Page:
When I was required to attend an “advanced” BASIC course in high school, having already programmed for years (but with no formal education to show it took vociferous insistence just to avoid the “beginner” class), one of the first problems we were presented was to take a three-digit number as input and reverse the digits. I was the very first person to complete the task, twice. My second version was the anticipated method of accepting numerical input, with constraints placed on the operator (not the program) to limit the input to 3 digits, separating the number into ones, tens, and hundreds places, and printing them in reverse order, just to prove that I knew how to do it that way. My first version accepted the input as a string and printed the characters in reverse order, which worked on the specified input type, but also on numbers of arbitrary size, or any characters that could be input.
Around that time, I also set myself a challenge to create an “unbreakable” game, which I was able to accomplish with a high degree of confidence. To be unbreakable, the program had to be bulletproof, once executed, such that nobody could deliberately nor accidentally get to the prompt (and, hence, have access to the source code). This meant that the program needed to have no syntax errors (BASIC was interpreted code, rather than compiled, so such errors would only be found when executed), no logic or constraint errors that would allow a crash (such as selecting an unexpected/illogical action or overloading an input buffer), and also disallow breaking (via ^C), which was accomplished via system-specific methods. The only ways to end the program were turning off the power or hitting the reset button.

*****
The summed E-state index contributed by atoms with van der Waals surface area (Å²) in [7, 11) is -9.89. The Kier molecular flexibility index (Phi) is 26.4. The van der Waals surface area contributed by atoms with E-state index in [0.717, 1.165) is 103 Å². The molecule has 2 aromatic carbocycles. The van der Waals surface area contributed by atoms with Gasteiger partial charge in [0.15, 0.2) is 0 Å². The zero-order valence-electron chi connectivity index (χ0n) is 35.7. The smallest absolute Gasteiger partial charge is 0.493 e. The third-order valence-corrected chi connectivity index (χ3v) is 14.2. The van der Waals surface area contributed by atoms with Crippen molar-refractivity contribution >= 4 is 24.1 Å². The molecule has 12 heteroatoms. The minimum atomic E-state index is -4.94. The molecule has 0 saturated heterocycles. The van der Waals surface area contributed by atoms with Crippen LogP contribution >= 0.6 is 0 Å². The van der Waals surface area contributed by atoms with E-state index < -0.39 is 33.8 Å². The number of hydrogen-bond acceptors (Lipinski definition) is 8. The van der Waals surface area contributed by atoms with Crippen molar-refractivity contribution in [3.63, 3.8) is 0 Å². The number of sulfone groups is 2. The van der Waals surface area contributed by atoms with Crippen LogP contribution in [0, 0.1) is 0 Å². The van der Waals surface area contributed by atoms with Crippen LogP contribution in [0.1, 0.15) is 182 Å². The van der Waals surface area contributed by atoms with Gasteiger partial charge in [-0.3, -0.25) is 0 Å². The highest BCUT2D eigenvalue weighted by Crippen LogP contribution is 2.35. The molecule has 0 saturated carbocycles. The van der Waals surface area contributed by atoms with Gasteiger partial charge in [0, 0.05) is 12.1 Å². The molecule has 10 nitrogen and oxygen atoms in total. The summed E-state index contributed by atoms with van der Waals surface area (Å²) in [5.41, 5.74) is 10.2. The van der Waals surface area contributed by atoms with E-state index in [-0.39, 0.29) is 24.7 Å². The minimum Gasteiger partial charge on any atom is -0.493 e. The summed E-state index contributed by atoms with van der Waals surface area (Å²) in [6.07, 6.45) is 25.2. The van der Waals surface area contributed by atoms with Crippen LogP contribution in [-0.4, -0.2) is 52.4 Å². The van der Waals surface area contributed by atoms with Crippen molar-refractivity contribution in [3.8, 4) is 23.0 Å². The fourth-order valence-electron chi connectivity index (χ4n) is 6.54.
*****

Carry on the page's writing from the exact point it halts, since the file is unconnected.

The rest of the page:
Programming has a lot in common with the scientific method. Although you use known logic to devise provably correct solutions, rather than testing hypotheses, you still test to confirm your approach and resolve errors, whether they be in your understanding of the problem, your design of a potential solution, or your execution of the plan. In fact, I constantly use this approach when building a program to regularly test my assumptions. I will make an interim change and state (to myself) the expected failure outcome, whether that be a compiler error (or specific number of compilation errors) or some weird behavior, just to confirm my understanding. If some code compiles unexpectedly, or the behavior is not as anticipated, I revisit the problem and make sure than I can explain why things went differently.